Adrian Gregory Last Great War Analysis

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Adrian Gregory 's "The Last Great War" is a convincing attempt to challenge popular and historical memory of World War 1. Gregory opens by explaining the popular perception of World War 1 as being "stupid, tragic and futile". Increasingly, the British have renounced World War 1, describing it as being "... An apocalyptic fall from grace... The definitive bad war". This is sharply contrasted to World War 2, which, in British memory, holds the iconic position as "the good war". In retrospect, it incredibly easy to justify World War 2. The idea of war is considered evil, however, the evils of war pale in comparison to atrocities committed by the Nazi regime. Gregory states that "It is an inconvenient truth that the Second World War, like the First, was cripplingly expensive, bloody, and frequently mismanaged". However, it is "sanitized and romanticized in order to lessen the lesser evil". Whereas the First World War was considered a failure because it could not prevent a second conflict with Germany a mere twenty years later. Bell, in support of this point, writes that "... the failure of these sacrificed to maintain European peace made victory seem hollow". Gregory argues that there must be a reexamination of the popular attitudes towards the First World War during …show more content…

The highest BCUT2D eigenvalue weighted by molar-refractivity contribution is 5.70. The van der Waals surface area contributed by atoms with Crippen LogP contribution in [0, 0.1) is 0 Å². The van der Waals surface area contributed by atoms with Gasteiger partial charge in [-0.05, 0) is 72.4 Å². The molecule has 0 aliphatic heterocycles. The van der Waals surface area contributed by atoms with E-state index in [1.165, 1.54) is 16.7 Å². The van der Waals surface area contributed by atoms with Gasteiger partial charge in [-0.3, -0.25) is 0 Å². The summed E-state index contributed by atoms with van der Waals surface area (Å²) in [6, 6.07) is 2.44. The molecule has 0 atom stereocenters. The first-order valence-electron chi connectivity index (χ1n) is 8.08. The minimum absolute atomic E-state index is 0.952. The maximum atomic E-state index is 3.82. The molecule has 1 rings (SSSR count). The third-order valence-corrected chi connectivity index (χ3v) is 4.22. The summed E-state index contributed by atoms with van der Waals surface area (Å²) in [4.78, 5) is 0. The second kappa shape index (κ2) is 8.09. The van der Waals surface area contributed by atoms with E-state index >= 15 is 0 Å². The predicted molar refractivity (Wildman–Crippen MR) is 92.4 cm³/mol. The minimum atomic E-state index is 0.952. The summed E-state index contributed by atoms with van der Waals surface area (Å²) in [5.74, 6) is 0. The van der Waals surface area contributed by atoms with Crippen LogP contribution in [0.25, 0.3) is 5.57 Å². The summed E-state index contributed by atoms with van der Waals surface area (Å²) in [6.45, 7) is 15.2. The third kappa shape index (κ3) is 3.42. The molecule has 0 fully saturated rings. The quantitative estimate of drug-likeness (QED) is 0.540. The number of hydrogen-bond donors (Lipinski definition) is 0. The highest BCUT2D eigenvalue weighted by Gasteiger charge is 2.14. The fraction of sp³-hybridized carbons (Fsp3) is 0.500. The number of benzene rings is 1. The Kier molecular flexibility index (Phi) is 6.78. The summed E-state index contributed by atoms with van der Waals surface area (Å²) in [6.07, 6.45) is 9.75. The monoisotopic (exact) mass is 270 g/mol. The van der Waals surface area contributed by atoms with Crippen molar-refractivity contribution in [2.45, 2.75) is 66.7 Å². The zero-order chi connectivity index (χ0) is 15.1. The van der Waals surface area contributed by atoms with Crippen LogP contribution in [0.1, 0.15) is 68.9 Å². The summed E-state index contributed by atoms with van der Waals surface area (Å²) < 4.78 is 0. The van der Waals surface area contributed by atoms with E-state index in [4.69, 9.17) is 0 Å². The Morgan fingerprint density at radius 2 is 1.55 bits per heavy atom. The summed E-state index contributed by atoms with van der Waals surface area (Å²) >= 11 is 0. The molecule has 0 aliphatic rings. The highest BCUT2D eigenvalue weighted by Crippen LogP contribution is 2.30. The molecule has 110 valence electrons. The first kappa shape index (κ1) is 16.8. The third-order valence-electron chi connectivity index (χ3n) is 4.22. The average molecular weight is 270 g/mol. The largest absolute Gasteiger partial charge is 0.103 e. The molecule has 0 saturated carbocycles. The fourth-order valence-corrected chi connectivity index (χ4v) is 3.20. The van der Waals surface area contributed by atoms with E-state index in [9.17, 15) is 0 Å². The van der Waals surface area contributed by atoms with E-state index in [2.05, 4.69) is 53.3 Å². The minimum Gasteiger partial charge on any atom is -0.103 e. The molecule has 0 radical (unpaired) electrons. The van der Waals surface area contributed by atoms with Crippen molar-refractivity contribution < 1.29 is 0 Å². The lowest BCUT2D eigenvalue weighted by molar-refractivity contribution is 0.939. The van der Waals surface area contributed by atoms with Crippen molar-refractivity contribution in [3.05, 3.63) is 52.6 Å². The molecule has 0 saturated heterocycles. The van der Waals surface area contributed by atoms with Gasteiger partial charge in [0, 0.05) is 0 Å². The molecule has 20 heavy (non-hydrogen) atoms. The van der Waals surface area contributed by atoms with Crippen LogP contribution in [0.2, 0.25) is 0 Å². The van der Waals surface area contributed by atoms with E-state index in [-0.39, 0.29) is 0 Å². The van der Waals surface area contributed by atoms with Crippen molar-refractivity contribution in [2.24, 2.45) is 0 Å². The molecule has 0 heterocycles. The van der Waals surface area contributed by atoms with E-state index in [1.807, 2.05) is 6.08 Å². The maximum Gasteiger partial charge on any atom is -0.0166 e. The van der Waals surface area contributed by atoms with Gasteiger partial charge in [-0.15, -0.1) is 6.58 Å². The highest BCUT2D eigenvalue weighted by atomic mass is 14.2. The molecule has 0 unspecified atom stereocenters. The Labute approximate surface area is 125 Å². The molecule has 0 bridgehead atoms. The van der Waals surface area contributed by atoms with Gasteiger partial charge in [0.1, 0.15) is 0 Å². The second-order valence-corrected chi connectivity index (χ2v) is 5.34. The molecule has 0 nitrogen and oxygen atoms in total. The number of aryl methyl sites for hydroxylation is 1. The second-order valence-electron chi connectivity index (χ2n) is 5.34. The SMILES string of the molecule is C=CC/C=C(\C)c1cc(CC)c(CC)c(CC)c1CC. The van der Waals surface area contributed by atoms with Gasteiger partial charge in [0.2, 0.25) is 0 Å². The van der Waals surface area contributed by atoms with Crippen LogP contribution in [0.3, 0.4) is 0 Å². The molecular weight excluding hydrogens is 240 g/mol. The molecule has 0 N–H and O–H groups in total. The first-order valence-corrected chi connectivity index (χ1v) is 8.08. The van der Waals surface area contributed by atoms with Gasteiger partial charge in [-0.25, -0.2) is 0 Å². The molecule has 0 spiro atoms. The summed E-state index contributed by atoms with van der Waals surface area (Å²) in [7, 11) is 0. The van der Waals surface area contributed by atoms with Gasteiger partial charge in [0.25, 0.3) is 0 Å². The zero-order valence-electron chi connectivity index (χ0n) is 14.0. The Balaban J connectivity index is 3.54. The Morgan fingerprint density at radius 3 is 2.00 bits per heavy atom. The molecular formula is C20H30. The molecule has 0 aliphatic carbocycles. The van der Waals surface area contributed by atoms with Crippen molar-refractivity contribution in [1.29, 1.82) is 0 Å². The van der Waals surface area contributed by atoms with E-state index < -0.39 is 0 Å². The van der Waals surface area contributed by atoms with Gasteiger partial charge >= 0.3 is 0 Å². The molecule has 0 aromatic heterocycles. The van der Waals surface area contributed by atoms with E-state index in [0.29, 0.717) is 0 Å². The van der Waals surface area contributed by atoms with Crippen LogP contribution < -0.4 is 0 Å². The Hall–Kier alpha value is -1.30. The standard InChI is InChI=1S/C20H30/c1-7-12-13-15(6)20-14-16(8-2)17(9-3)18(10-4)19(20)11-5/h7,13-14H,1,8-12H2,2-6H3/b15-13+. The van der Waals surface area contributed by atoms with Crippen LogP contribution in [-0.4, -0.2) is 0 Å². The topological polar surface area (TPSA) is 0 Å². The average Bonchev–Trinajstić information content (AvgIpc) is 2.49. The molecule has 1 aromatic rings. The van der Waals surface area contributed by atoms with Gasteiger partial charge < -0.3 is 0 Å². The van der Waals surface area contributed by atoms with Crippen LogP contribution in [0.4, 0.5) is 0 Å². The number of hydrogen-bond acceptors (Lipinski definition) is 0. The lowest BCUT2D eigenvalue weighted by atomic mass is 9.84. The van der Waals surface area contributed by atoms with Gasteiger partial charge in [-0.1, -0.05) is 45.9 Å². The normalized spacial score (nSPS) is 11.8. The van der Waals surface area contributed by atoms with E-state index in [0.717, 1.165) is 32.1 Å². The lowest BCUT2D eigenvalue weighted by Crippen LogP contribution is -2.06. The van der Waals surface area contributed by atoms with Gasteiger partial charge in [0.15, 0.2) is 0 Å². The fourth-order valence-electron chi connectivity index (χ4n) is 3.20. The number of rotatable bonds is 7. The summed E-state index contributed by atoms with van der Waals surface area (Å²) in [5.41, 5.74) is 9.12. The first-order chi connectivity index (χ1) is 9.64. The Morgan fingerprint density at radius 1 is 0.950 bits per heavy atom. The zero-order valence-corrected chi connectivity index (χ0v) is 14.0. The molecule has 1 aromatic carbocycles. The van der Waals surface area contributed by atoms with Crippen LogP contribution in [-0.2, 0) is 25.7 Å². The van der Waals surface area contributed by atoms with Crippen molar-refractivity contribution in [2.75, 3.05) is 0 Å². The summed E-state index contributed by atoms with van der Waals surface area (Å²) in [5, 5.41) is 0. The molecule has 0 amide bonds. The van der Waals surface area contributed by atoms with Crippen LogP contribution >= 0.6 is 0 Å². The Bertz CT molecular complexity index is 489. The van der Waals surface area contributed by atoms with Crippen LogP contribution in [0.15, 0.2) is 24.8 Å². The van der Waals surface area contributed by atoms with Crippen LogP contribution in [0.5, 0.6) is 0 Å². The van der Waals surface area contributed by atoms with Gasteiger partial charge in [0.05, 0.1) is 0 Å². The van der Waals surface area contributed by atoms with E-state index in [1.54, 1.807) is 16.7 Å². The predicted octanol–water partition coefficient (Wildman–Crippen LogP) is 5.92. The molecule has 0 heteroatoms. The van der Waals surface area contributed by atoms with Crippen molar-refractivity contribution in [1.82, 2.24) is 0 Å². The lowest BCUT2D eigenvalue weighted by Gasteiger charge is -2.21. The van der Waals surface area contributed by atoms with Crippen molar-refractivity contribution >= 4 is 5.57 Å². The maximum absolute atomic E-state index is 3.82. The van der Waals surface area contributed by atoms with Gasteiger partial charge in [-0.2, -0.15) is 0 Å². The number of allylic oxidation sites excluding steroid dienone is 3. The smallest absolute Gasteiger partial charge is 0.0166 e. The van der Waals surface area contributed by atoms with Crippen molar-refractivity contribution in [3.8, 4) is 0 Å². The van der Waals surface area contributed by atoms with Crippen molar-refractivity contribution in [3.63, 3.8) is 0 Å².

The popular interpretation is that "... British people went to war because they wanted to". Gregory argues against the idea of British society being strongly jingoistic and enthusiastic to go to war and instead describes a more mixed reaction. Leese describes the conflict as "... Seen as regrettable and uncertain in outcome... An intensely moral, perhaps even spiritual battle". British society did not enter the First World War with enthusiasm, but instead with begrudging acceptance of its necessity against the serious and unacceptable threat of German militarism and

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